The Commerce Department said Tuesday that retail sales dipped 1.1 percent in March. It was the biggest decline in three months and a much weaker showing than the 0.3 percent increase that analysts expected.
A big drop in auto sales led the overall slump in demand. Sales also plunged at clothing stores, appliance outlets and furniture stores.
Seasonal adjustments could partly explain the unexpectedly weak showing. The March 2008 performance had been boosted by an early Easter, while the holiday did not occur this year until April, delaying some shopping.
The government also said that wholesale prices dropped sharply last month as the cost of gasoline and other energy plummeted, fresh evidence that inflation appears to pose little threat to the economy.
The Labor Department reported Tuesday that the Producer Price Index, which measures price changes before they reach consumers, fell by 1.2 percent in March compared to analysts' expectations of no change.
The PPI increased 0.1 percent in February.
The report said gas prices plunged 13.1 percent, the steepest drop since December, while food prices fell 0.7 percent.
Excluding volatile food and energy prices, it says the PPI was unchanged, below analysts' forecasts of a 0.1 percent rise.
The overall economy, as measured by the gross domestic product, fell at an annual rate of 6.3 percent in the final quarter of last year, the biggest slide in a quarter-century led by the largest drop in consumer spending in 28 years. Consumer spending is closely watched because it accounts for about 70 percent of total economic activity.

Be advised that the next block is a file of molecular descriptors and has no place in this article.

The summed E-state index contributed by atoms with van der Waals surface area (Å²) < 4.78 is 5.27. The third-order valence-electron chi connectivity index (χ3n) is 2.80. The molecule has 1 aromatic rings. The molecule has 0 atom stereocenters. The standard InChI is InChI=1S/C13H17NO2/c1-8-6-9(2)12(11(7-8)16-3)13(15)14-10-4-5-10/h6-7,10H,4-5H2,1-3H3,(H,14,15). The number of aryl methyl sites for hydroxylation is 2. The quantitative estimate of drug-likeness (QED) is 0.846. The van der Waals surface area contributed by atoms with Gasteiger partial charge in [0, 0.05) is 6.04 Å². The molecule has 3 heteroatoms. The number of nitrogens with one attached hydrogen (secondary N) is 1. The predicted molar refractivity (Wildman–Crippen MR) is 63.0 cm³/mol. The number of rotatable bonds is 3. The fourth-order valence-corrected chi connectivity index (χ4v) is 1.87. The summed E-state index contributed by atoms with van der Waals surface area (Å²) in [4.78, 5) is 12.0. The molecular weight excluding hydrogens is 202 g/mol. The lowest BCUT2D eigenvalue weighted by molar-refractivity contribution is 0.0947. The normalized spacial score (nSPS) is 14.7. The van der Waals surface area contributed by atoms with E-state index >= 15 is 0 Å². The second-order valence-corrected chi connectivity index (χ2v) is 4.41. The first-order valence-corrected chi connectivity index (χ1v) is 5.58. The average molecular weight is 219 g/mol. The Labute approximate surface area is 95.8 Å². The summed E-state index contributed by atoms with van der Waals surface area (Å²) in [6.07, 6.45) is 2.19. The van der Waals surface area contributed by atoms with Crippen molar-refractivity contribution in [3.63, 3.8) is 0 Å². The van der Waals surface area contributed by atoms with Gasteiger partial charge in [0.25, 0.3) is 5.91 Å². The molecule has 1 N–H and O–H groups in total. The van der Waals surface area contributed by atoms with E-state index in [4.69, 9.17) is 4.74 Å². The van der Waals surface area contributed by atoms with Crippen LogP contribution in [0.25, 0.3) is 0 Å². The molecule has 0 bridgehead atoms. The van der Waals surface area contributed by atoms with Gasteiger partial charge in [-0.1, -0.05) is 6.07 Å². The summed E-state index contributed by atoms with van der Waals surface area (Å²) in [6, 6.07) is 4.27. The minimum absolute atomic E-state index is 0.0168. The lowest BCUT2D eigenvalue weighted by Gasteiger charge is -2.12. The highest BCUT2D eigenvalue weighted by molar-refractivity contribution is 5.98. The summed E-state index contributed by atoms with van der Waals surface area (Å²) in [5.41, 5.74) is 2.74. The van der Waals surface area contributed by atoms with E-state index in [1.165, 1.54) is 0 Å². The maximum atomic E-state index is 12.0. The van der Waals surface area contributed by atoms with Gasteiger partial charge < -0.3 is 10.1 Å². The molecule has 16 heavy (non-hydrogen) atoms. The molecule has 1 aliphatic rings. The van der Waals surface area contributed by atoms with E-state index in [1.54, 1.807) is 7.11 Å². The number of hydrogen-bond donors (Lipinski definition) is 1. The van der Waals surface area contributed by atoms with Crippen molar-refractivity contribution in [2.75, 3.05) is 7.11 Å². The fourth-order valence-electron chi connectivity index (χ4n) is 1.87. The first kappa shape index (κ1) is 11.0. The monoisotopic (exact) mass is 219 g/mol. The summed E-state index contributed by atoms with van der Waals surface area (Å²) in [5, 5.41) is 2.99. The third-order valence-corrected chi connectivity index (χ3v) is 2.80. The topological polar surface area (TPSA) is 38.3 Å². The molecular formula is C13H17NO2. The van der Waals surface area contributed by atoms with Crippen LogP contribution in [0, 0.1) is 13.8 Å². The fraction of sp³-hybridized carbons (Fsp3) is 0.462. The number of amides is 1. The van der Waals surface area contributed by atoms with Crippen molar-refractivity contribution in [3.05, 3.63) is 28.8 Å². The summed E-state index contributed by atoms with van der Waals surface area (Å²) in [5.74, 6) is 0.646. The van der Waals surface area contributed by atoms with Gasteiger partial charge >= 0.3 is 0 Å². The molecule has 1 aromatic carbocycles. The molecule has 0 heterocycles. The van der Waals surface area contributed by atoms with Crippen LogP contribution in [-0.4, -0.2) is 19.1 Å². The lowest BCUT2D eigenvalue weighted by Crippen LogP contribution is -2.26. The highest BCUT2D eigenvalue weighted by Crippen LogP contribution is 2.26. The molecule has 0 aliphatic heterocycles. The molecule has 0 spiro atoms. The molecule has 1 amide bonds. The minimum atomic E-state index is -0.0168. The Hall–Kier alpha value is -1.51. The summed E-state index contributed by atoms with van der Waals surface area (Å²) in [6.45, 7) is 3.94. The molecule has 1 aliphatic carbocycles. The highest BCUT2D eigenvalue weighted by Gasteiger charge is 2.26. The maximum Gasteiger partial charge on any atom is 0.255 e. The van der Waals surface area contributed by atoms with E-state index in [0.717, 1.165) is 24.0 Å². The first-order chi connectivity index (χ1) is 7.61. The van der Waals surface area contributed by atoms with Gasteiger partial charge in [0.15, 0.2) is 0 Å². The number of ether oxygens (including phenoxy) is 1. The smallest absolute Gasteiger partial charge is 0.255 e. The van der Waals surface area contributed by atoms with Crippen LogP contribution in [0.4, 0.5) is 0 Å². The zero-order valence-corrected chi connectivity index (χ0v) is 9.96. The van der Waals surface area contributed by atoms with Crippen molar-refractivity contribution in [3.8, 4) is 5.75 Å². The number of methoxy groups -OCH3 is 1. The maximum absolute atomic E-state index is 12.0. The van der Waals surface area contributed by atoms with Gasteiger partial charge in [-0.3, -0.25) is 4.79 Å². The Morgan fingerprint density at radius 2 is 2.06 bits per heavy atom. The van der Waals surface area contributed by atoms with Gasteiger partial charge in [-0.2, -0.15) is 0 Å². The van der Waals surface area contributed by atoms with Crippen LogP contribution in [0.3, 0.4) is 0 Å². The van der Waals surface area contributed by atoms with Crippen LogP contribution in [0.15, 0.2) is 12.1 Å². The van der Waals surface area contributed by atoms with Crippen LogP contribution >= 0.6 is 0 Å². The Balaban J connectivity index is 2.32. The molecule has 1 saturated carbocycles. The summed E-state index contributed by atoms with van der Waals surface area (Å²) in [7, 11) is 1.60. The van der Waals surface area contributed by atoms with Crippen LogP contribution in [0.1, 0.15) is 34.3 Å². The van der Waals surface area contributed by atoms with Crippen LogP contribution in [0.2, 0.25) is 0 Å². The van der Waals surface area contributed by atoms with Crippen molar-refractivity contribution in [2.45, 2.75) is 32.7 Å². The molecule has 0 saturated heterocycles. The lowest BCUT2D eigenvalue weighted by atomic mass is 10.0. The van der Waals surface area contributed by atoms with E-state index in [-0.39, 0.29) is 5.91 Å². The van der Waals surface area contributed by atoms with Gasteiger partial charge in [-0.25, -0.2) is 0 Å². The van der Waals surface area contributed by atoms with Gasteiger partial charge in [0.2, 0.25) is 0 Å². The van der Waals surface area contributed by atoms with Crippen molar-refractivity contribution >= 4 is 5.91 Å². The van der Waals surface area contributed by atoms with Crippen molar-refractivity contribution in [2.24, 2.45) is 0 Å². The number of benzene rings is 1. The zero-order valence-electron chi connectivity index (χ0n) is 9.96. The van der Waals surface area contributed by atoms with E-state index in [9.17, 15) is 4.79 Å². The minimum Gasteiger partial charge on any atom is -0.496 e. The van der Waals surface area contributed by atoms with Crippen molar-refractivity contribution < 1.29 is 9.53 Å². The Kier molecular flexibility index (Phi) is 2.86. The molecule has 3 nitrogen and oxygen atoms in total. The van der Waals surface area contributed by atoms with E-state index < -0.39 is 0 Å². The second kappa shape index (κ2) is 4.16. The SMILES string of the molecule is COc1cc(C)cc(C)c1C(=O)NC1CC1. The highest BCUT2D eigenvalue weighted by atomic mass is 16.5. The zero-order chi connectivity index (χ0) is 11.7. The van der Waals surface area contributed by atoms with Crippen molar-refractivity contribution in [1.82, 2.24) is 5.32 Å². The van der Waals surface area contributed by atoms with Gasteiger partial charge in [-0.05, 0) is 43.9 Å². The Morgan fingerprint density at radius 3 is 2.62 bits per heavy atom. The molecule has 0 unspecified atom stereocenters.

The 1.1 percent drop in retail sales last month followed a revised 0.3 percent increase in February, originally reported as a 0.1 percent fall. Retail sales rose 1.9 percent in January, which followed six straight months of declines.
For March, auto sales fell 2.3 percent, following a 3 percent drop in February. Auto sales in March were 23.5 percent below year-ago levels as automakers struggle through their deepest downturn in decades.
General Motors Corp. and Chrysler LLC have received billions of dollars of support from the government in recent months with the administration demanding more painful restructuring before the companies will get further bailout assistance.
Excluding autos, retail sales fell 0.9 percent after a 1 percent rise in February. That also was worse than analysts' forecasts of a flat reading for last month.
Sales at appliance stores fell 5.9 percent last month and furniture stores reported a 1.7 percent decline. Sales at specialty clothing stores fell 1.8 percent and dipped 0.2 percent at general merchandise stores.
Sales at gasoline stations fell 1.6 percent, while food and beverage stores saw one of the few increases for the month, a rise of 0.5 percent.